Title IX & ROTCServices
Colleges around the country offer Reserve Officer Training Corps (ROTC) programs for students. Each service branch of the military has its own ROTC program. These programs provide students at non-military colleges with training that will allow the students to become commissioned military officers. ROTC programs are the largest source of commissioned officers in the military. ROTC students often receive college scholarships in exchange for a commitment to serve in the military for a specified number of years following graduation.
Important to Know:
Does Title IX Apply to ROTC Students?
Yes, Title IX applies to ROTC students. Although Title IX does not apply to military institutions with the primary purpose of training individuals for the military, Title IX does apply to ROTC students at colleges and universities. Why? ROTC students are not in the military while enrolled in school on civilian campuses. As such, they are members of the school community where the ROTC program operates, and they must follow the school’s regulations, code of conduct and Title IX sexual misconduct policy. The same holds true for ROTC instructors, who are also subject to Title IX.
In addition to applying to ROTC students, TItle IX also applies to educational institutions that are not federal services academies, but that do provide extensive military training.
Alternate Education Systems Subject to Title IX
In addition to applying to ROTC students, Title IX also applies to educational institutions that are not federal services academies, but that do provide extensive military training. These institutions include:
- University of North Georgia in Dahlonega, GA
- New Mexico Military Institute in Roswell, NM
- Valley Forge Military Academy in Valley Forge, PA
- The Citadel in Charleston, SC
- Texas A&M in College Station, TX
- Virginia Military Institute in Lexington, VA
- Virginia Polytechnic Institute in Blacksburg, VA
- Norwich University in Northfield, VT
Building a Title IX Defense for ROTC Students
Building an effective defense begins with proper notice of the allegations. It is not uncommon for schools to issue bare notice letters that amount to little more than a recitation of specific sections of the school’s sexual misconduct policy. An accused student should push to receive information regarding the identity of the complainant, as well as the date and location of the alleged conduct, not to mention the precise conduct at issue. A notice letter that merely recites that a complaint of sexual assault was filed against a student is insufficient. After sufficient notice is provided, both the complainant and respondent will be asked to submit to an interview with an investigator. The investigator is tasked with gathering all relevant information, both inculpatory (evidence that supports that a policy violation occurred) and exculpatory (evidence that supports that a policy violation did not occur). An accused student will have the opportunity to submit the names of witnesses to be interviewed, as well as other evidence. Text messages, social media and medical records are often critical evidence in Title IX cases. It is important to preserve all electronic evidence. Following the completion of an investigation, both the complainant and respondent will be afforded an opportunity to review and respond to the investigative report. Ultimately, a hearing will be held where evidence will be presented and witnesses will testify before a hearing panel. Members of the hearing panel, as well as the party’s advisors, will have the opportunity to pose questions.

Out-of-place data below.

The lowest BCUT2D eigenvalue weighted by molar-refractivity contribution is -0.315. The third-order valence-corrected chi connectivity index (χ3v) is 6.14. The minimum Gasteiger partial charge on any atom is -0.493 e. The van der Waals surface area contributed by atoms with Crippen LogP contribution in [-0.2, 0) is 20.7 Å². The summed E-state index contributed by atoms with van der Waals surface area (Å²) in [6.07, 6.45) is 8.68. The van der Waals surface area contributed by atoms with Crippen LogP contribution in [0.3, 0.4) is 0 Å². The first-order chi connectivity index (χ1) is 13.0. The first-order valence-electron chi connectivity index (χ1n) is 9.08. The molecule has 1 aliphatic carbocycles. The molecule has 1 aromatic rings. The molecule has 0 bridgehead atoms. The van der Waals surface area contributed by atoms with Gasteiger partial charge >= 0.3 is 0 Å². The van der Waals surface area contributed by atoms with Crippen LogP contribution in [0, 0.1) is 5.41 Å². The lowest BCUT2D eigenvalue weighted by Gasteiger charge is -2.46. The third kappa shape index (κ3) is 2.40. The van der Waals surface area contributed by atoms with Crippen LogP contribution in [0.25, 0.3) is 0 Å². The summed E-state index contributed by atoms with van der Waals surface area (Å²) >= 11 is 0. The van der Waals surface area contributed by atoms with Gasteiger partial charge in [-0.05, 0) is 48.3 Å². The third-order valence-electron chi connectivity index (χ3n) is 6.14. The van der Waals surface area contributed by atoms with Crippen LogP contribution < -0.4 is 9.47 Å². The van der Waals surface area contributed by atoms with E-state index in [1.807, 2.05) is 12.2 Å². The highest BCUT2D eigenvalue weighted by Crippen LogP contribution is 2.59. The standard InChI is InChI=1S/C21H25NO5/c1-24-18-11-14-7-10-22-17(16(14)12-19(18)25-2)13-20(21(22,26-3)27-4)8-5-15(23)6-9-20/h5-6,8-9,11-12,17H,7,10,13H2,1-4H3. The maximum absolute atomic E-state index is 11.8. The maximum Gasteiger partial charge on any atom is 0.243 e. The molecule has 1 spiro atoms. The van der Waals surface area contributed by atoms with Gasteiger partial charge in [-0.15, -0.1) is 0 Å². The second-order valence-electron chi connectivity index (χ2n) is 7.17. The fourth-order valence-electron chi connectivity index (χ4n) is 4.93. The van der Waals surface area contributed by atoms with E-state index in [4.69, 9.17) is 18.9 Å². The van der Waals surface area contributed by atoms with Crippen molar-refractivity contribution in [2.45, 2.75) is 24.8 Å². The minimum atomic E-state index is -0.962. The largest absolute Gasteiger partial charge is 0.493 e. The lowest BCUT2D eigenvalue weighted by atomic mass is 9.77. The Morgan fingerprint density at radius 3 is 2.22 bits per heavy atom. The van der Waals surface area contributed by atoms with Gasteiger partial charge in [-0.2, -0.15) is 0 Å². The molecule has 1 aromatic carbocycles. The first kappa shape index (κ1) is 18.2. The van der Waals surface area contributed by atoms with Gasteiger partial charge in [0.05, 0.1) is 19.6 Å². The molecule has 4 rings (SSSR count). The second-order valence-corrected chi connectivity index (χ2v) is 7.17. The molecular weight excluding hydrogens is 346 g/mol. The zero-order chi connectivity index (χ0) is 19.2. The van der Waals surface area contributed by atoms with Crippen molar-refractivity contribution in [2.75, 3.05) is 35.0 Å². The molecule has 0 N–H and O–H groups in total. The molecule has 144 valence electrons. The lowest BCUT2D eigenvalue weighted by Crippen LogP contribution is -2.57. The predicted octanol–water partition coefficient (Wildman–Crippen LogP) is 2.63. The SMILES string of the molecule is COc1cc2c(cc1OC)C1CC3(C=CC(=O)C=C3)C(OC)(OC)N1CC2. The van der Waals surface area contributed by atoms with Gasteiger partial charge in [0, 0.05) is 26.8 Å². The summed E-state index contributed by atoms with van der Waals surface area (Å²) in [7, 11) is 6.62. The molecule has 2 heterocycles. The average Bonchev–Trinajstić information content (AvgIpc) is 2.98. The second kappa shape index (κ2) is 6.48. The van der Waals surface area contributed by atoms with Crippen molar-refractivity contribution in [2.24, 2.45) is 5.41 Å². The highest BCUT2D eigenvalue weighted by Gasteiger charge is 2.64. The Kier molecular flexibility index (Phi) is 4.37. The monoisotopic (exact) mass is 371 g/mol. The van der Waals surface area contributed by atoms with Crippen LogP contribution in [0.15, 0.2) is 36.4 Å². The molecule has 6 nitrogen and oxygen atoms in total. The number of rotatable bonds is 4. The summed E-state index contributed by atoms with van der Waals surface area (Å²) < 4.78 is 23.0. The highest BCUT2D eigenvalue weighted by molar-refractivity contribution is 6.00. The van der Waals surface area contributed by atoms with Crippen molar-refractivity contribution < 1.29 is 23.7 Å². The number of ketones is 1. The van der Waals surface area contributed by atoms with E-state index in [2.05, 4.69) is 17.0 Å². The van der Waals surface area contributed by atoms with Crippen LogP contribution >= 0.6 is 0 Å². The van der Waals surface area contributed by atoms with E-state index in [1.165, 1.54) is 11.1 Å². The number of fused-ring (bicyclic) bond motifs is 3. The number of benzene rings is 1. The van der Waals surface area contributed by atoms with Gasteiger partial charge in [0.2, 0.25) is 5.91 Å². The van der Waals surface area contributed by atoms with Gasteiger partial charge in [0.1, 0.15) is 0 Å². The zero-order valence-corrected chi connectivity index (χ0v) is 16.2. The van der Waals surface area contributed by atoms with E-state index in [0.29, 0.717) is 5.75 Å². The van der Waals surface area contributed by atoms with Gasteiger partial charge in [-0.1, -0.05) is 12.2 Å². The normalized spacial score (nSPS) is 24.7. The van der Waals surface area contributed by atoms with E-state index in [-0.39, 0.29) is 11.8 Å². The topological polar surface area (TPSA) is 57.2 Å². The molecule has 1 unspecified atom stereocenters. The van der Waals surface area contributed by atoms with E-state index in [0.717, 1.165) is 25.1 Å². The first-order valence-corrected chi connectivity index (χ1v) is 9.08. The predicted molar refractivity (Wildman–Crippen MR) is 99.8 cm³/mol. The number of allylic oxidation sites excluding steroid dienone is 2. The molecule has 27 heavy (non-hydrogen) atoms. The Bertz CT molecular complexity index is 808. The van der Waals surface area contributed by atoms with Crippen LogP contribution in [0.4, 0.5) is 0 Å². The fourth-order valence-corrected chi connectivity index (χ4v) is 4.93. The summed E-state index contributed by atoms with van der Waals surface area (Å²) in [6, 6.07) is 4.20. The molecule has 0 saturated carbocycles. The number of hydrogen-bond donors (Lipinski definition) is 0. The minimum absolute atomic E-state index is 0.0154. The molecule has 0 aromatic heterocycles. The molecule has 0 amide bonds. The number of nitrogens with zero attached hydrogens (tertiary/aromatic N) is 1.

ROTC Disenrollment HeaRings:
After the Title IX Investigation
After the campus Title IX proceeding ends, a Title IX finding of responsibility will likely lead to an ROTC disenrollment hearing. A disenrollment hearing is like an administrative “trial” where witnesses testify and evidence is presented. The stakes are high. A disenrolled ROTC student could lose his/her commission and be forced to repay scholarship money, which can often be well over $100,000.
Enrollment in ROTC requires signing a contract with terms and conditions. In addition to requiring compliance with a school’s code of conduct, these contracts often require continuous enrollment in school until graduation. In practical terms, if an ROTC student is found responsible for a Title IX policy violation and suspended from school, much less expelled, the ROTC student has likely breached the contract. While some may think that a disenrolled ROTC student can simply enroll in the military to pay back scholarship dollars, this avenue is not always available.
Other Top Questions
Title IX & ROTC
Frequently Asked Questions
What happens to an ROTC student after being accused of sexual misconduct in violation of Title IX?
Any student who faces a Title IX allegation should find an experienced Title IX advisor right away. Title IX investigations can have significant and far-reaching consequences for accused students. Because the burden of proof for a finding of responsibility in Title IX cases is generally a preponderance of the evidence — sometimes referred to as 50% plus a feather — it is essential that accused students mount a comprehensive defense from day one.
What happens if the Title IX complainant and respondent are both ROTC students?
ROTC units at schools must comply with any interim measures put in place by a school. As such, if a school issues a No Contact Order, ROTC will be required to separate the cadets from each other in ROTC classes as well as training.